Saturday, 20 May 2017
Jackie Shane Was A Drag Queen
Recently, there has been a lot of publicity about Jackie Shane, a drag performer from the 60’s in Toronto. Shane was a consummate artist and a gender warrior, and a significant part of our queer heritage (see Carl Wilson’s excellent article on Hazlitt).
But misinformation has appeared in some recent articles; principally the false idea that Jackie Shane was a ‘transgender’ performer.
This is not true. Jackie Shane now reportedly identifies as a transgender woman and uses the pronoun ‘she.’ I respect that, and we all should. But during the 60’s when he performed in Toronto at various Yonge Street coffee houses and recorded an album, he identified as gay, and as a drag queen -- part of a proud tradition of American ‘tent queens’ who used the pronoun he.
Why do these distinctions matter?
Because recently there have been concerted attempts to erase the history of drag, and to disrespect drag itself. I don’t think this is Jackie Shane’s fault. It is the fault of those who are trying to use Jackie Shane to further their cause.
At a queer academic conference this summer, I had to endure young queer people saying that drag is misogynistic and drag queens appropriate black music. I do not understand these accusations. When it comes to appropriation, drag queens are not the culprits. Capitalism and the record industry are to blame, not some struggling gender warrior on a street corner trying to make a few pennies performing at a gay bar. In terms of misogyny, anyone who accuses drag queens of being misogynistic hasn’t read their Judith Butler (or are we throwing her in the garbage now too?) who valorized drag as the exemplary pioneer of gender freedom; releasing us from the notion that men must act like men, and women must act like women.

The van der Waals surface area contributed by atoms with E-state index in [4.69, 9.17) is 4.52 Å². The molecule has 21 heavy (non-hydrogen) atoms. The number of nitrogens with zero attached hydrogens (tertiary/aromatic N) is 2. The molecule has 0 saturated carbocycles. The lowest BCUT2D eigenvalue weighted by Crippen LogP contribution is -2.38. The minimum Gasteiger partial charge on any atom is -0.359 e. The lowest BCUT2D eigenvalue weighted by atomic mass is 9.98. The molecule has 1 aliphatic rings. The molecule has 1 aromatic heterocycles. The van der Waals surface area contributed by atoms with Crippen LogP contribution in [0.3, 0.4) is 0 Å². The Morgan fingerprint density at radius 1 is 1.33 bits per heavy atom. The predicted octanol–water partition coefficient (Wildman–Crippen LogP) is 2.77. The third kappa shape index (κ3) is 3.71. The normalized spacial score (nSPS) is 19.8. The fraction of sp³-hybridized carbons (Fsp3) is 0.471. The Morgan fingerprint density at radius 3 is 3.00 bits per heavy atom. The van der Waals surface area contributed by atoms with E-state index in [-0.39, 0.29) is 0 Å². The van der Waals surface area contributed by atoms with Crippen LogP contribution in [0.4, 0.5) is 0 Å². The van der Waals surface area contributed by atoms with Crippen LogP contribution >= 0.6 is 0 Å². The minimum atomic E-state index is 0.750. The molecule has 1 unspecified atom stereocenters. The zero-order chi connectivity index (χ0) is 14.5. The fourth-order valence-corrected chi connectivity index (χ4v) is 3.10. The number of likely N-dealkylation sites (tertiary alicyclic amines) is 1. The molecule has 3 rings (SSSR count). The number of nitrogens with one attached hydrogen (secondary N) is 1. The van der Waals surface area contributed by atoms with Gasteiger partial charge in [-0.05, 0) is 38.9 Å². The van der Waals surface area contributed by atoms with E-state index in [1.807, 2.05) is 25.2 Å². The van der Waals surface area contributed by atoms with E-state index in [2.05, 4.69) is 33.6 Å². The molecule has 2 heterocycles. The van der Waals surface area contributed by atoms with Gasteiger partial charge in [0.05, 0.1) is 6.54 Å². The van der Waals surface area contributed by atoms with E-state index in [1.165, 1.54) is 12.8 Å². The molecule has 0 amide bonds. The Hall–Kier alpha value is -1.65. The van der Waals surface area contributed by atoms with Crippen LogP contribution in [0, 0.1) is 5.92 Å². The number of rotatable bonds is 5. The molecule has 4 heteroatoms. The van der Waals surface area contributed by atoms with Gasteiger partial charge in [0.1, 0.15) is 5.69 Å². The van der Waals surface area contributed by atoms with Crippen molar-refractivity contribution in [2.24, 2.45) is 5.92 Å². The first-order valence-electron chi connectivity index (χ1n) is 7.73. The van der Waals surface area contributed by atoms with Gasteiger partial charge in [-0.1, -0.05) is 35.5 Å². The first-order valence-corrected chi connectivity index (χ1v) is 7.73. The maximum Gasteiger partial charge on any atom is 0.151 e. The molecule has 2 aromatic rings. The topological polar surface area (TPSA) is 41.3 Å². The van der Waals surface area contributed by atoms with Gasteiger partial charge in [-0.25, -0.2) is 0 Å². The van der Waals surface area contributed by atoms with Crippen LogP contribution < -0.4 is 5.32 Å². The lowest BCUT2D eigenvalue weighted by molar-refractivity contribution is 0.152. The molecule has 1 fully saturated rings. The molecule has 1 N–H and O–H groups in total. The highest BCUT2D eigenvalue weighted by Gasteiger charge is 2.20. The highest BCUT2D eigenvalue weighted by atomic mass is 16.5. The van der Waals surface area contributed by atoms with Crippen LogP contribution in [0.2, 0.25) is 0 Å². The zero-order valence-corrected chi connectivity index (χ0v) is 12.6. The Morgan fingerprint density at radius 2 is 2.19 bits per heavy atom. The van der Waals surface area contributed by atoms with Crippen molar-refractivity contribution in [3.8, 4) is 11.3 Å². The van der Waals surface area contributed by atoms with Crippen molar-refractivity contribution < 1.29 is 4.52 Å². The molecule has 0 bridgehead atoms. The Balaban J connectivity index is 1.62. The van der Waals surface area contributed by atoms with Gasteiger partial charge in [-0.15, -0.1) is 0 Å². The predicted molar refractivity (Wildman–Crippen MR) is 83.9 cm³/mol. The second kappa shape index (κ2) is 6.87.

I am a drag queen. I met Leslie Feinberg back in the 80’s. Leslie -- like Jackie -- is a significant gender warrior (Stone Butch Blues) who bravely broke down gender boundaries back in the 80s. S/he was wearing a signature masculine ‘power suit’ when we met. Back then, I talked to Leslie about my drag persona ‘Jane,’ and Leslie was eager to meet Jane; s/he hugged me, and we bonded. I’ll never forget that moment.
Unfortunately it seems solidarity like that is now a thing of the past. Nowadays there are ‘good’ gender warriors and ‘bad’ ones. Drag queens are ‘bad’ gender warriors -- not only because of accusations of appropriation and misogyny, but because they are considered ‘gender tourists.’ However, the fact is drag queens are not masculine men who choose to drop their privilege for a few moments a month to perform for their friends, but effeminate gay men who have been vilified and bullied all their lives, men for whom drag is a safe refuge to celebrate the best part of themselves -- their femininity, vulnerability, and gentleness.
Let me say it here -- to all those who wish to erase the history of proud drag queens like Jackie Shane:
I, for one, won’t let you do it.